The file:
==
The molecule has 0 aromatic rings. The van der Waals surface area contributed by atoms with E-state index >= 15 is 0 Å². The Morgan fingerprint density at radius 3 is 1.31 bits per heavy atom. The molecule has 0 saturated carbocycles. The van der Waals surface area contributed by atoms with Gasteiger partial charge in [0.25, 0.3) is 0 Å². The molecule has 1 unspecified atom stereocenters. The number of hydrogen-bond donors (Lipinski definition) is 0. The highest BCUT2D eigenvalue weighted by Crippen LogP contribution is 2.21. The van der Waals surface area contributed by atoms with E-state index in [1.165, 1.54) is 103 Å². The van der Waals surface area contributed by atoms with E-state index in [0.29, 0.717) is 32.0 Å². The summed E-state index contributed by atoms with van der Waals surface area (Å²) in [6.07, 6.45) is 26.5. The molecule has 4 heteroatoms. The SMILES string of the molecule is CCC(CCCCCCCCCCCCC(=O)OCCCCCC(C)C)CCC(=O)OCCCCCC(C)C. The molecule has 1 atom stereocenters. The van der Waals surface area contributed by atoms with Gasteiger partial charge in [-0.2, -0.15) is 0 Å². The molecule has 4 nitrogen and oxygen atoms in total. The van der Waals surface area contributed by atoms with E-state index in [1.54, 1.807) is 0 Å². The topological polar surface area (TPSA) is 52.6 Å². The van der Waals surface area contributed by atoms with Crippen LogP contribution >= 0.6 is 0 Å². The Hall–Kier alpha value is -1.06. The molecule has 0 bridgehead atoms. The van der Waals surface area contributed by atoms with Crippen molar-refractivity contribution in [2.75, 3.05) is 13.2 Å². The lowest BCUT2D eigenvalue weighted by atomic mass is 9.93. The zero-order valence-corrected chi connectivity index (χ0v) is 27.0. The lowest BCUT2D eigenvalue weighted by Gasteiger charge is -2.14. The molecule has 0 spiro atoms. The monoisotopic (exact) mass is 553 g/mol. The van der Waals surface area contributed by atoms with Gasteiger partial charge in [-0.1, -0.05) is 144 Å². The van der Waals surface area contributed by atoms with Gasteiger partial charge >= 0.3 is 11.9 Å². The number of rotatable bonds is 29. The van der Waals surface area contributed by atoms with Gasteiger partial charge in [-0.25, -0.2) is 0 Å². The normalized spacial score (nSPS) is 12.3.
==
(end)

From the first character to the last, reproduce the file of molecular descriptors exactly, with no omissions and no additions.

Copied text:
The molecule has 0 aromatic rings. The van der Waals surface area contributed by atoms with E-state index >= 15 is 0 Å². The Morgan fingerprint density at radius 3 is 1.31 bits per heavy atom. The molecule has 0 saturated carbocycles. The van der Waals surface area contributed by atoms with Gasteiger partial charge in [0.25, 0.3) is 0 Å². The molecule has 1 unspecified atom stereocenters. The number of hydrogen-bond donors (Lipinski definition) is 0. The highest BCUT2D eigenvalue weighted by Crippen LogP contribution is 2.21. The van der Waals surface area contributed by atoms with E-state index in [1.165, 1.54) is 103 Å². The van der Waals surface area contributed by atoms with E-state index in [0.29, 0.717) is 32.0 Å². The summed E-state index contributed by atoms with van der Waals surface area (Å²) in [6.07, 6.45) is 26.5. The molecule has 4 heteroatoms. The SMILES string of the molecule is CCC(CCCCCCCCCCCCC(=O)OCCCCCC(C)C)CCC(=O)OCCCCCC(C)C. The molecule has 1 atom stereocenters. The van der Waals surface area contributed by atoms with Gasteiger partial charge in [-0.2, -0.15) is 0 Å². The molecule has 4 nitrogen and oxygen atoms in total. The van der Waals surface area contributed by atoms with E-state index in [1.54, 1.807) is 0 Å². The topological polar surface area (TPSA) is 52.6 Å². The van der Waals surface area contributed by atoms with Crippen LogP contribution >= 0.6 is 0 Å². The Hall–Kier alpha value is -1.06. The molecule has 0 bridgehead atoms. The van der Waals surface area contributed by atoms with Crippen molar-refractivity contribution in [2.75, 3.05) is 13.2 Å². The lowest BCUT2D eigenvalue weighted by atomic mass is 9.93. The zero-order valence-corrected chi connectivity index (χ0v) is 27.0. The lowest BCUT2D eigenvalue weighted by Gasteiger charge is -2.14. The molecule has 0 spiro atoms. The monoisotopic (exact) mass is 553 g/mol. The van der Waals surface area contributed by atoms with Gasteiger partial charge in [-0.1, -0.05) is 144 Å². The van der Waals surface area contributed by atoms with Gasteiger partial charge >= 0.3 is 11.9 Å². The number of rotatable bonds is 29. The van der Waals surface area contributed by atoms with Gasteiger partial charge in [-0.25, -0.2) is 0 Å². The normalized spacial score (nSPS) is 12.3.